Swans Commentary » swans.com January 2, 2006  



Hazel Rowley's Simone de Beauvoir & Jean-Paul Sartre


by Charles Marowitz


Book Review



Rowley, Hazel; Simone de Beauvoir & Jean-Paul Sartre: Tête-à-Tête, Harper Collins, 2005 - ISBN: 10 0-06-0520590, 416 pages, $26.95 (hardcover).


(Swans - January 2, 2006)   It may well be that the greatest achievement of the joint oeuvres of Jean-Paul Sartre and Simone de Beauvoir was neither the books, plays, journalism, nor criticism, but the relationship.

Beginning in 1929 and ending with Sartre's death in 1980, these two comrades, lovers, and collaborators shared a roller-coaster ride through the most seminal events of the 20th century. They shared ideas, controversies, lovers, and beds in what emerges, in Hazel Rowley's sweeping chronicle, Tête-à-Tête, as a supremely romantic love story interspersed with lecheries, treacheries, betrayals, reversals, and staggering accomplishments.

Infinitely describing the dizzying permutations of their fifty-one year association, it becomes clear that there is an indissoluble linkage between intellect and sexuality. Sartre outdoes Casanova or Don Juan in the number and variety of seductions he notches onto his belt suggesting that the intellectual energy that produced Being and Nothingness, The Critique of Dialectical Reason, Saint Genet, the plays and the novels, are in some inexplicable way the outgrowth of the erotic power that he wielded throughout his life -- even into his final days when he was blind, unable to walk without aid and dying of pulmonary edema. Throughout his life, he felt the compulsion to seduce, and then colonize women. It was more for the sake of ego than sensual pleasure, as he himself admitted. John Huston described him as "a little barrel of a man and as ugly as a human being can be. His face was bloated and pitted, his teeth were yellowed and he was wall-eyed." None of which seemed to diminish his allure.

Once the conquests were made, the women would become part of the Sartre-Beauvoir extended family. Sartre studiously parceled up his life so as to spend a certain amount of time with each; wrote amorous letters to all on a regular basis whenever he couldn't see them in person, and casually lied to suggest that each meant more to him than the other. Clearly, the most vital and irreplaceable was Beauvoir -- just as for her, it was Sartre. It belittles the depth of their union merely to say they had "a meeting of the minds." They were, as the title suggests congenitally Tête-à-Tête, criticizing one another, helping with each other's work and constantly reporting to each other the most personal details of their daily lives. One would call it "a blessed union" but for the fact that it was a non-marital concord in which each actively pursued alternative lovers and soul mates, in Beauvoir's case of both sexes. But perhaps that is what accounts for the longevity of the partnership. It was invulnerable to corrupting jealousies and the kind of shifting loyalties that usually destroy conventional marriages. There were many couples, both in Europe and America, who fiercely envied the unimpeachable solidarity of the Sartre-Beauvoir relationship and tried to duplicate it, usually without success.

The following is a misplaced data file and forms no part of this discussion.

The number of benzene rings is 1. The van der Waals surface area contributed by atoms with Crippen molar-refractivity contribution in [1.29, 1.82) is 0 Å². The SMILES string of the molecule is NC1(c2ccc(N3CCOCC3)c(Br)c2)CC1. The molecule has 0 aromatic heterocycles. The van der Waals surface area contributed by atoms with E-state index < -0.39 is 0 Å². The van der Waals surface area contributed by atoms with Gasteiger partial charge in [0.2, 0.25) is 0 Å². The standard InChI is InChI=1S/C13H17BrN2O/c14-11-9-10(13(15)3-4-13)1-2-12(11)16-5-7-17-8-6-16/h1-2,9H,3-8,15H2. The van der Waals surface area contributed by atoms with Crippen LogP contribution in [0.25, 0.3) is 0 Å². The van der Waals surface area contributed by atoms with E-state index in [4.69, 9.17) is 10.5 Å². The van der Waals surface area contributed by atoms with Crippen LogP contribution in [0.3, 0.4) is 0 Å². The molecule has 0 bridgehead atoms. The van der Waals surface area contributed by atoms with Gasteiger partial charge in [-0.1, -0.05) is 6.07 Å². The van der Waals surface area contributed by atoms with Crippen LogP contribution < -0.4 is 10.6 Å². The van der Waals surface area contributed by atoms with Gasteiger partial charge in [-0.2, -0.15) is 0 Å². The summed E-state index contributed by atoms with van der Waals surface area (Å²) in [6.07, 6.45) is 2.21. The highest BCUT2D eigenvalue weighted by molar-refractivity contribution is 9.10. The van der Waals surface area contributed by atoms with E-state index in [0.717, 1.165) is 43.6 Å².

Sartre was not internationally revered. He had a brief and inexplicable romance with Maoism and there were many who viewed him as a repellant apologist for Stalinism during those days when the writer was being fêted in Moscow and singing the praises of repressive Soviet policies. (It was that shortsightedness which mainly accounted for Albert Camus's break with Sartre. On a personal level, it was extremely hurtful to both men; ideologically, they remained daggers-drawn right up to Camus's early death in January, 1960.) When, after the Hungarian uprising, Sartre finally turned against the Soviet Union, it was for many too late an awakening to change their views of his political naiveté. But when one comes to tote up the literary and philosophical accomplishments, plays like The Flies, No Exit, and The Respectful Prostitute, novels like Nausea and The Wall, and criticism like The Family Idiot: Gustave Flaubert -- not to mention the endless stream of journalism, he dwarfs virtually all the other reigning intellectuals of the century.

But it is Hazel Rowley's fascination with Simone de Beauvoir that inspired the book and accounts for the main thrust of its narrative. One feels it was Beauvoir's work, particularly The Second Sex, The Mandarins, and the Memoirs which "made a woman" out of the author and inspired this homage, and because it was, Beauvoir's changing role in relation to Sartre (and other lovers like Nelson Algren and Sylvie le Bon) light up its pages like a series of tableaux vivant.